China’s announcement last month to cease acceptance of various waste paper and plastic grades and a decrease of allowable contamination on imported bales resulted in widespread shock and condemnation of their approach to protect their environment and public health. Various associations have even called on their governments to intervene and to ‘make’ China continue to accept these wastes and maintain acceptance of existing contamination levels. The UK’s Recycling Association for example, has called the proposals to reduce contamination levels from 1.5% to 0.3% Old Corrugated Containers (OCC) in EN643 (European standard for paper for recycling) unrealistic. They have also formally requested that the Chinese Government reconsider the ban on post-consumer plastics.

In its submission, the UK’s Recycling Association took the opportunity to even warn the Chinese Government of possible increases in shipping costs of East-West routes as shipping companies seek to compensate for the loss of revenue. Yes – really!

China’s approach to addressing environmental pollution and public health should be commended – not touted as unfair by countries and organisations wishing to maintain the status quo of exporting waste which they themselves do not want to process. Instead, we should be focusing our efforts on building local (national) capacity and innovation to reuse these resources and build sustainable markets.

China’s solid waste recyclers have been facing increasing environmental regulatory scrutiny. Last week, environmental officials in China announced further inspections of companies which recycle imported wastes. These inspections form part of a five-month joint campaign between customs and the environmental authorities, targeting Chinese firms which import e-wastes (including larger appliances), tyres, plastics, and textiles. These inspections are seeking to close-down polluting enterprises, regulate processing zones, and guide the green growth of domestic recycling companies. The inspections may also inform further import bans of materials for recycling.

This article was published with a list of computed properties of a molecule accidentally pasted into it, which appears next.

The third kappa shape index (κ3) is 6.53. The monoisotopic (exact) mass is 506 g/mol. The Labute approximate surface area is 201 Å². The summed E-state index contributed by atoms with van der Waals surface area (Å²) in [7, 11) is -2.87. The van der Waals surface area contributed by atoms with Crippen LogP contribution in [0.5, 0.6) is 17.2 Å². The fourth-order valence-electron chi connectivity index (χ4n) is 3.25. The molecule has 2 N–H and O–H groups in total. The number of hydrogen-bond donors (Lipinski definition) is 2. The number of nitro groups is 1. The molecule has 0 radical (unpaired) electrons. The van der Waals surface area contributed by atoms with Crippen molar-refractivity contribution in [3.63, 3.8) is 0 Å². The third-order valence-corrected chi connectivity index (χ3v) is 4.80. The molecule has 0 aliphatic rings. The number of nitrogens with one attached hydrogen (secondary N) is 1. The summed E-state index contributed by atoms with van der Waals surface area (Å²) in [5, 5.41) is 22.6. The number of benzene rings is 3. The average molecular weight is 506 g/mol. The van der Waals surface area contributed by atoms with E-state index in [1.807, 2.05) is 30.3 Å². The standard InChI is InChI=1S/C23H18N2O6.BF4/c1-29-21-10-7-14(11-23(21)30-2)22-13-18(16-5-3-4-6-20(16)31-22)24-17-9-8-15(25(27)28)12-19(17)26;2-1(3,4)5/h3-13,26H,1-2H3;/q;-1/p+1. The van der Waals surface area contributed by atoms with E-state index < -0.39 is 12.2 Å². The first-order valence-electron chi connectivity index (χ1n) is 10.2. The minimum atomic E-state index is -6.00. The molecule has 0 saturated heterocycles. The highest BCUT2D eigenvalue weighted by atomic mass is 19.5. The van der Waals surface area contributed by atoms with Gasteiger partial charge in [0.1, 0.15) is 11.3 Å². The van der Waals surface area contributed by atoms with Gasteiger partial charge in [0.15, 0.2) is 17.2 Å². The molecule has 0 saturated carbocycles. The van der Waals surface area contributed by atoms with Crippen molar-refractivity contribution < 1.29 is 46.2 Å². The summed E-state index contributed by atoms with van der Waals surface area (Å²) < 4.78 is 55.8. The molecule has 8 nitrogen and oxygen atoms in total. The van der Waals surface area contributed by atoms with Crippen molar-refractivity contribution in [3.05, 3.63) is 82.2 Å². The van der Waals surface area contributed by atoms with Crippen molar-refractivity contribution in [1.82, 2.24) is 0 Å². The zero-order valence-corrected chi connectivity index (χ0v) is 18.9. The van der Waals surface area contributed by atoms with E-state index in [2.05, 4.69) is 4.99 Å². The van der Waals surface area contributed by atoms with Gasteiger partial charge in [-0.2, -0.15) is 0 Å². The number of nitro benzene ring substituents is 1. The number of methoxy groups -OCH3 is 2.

In July 2017, inspectors audited 1,792 imported waste processors of which 60% has serious breaches, such as excessive pollutant releases. As a result, fines for environmental breaches are to be increased, particularly targeting companies which smuggle solid waste into China. This is in addition to more frequent random inspections on companies involved in the importation of wastes.

These audits were critical in informing the recently announced bans on various paper and plastic categories into China, and the development of the action plan to ban the importing of ‘polluting garbage’ which will be completed by 2019.

These efforts have been as a result of ongoing and increasing levels of contamination (some hazardous) in imports of recyclate labelled as ‘raw materials’. It also forms part of a larger, targeted plan to address pollution levels (specifically air) and other pollutants which cause environmental damage and pose risks to public health.

The Ministry of Environment has developed a series of plans for regional campaigns to address pollution and provide more powers to regulators to manage polluting companies. One specific plan looks at the Beijing-Tianjin-Hebei region and neighbouring provinces to control air pollution and may result in companies installing new pollution control technologies, potential relocation, through to closure.

There are increasing challenges in many of the material streams. Not least the progress towards the ‘limits of circularity’ for some materials (packaging) as we push resource use to maximise ‘minimisation’. For example, technological developments aimed at making PET bottles thinner and lighter have resulted in higher moisture content in bales and thinner flakes which are more likely to be discarded during the recycling process. We are also seeing more diversity in product offerings and materials resulting in our waste and recycling streams becoming increasingly complex and our labelling, collection schemes and sorting technologies have yet to catch up with these changes. For example, opaque PET bottles and PET trays are now increasingly being mixed with coloured PET bales. It is time we start to look at products in their entirety, with product designers and product manufacturers working more closely with the waste and recycling industry to develop a truly circular approach.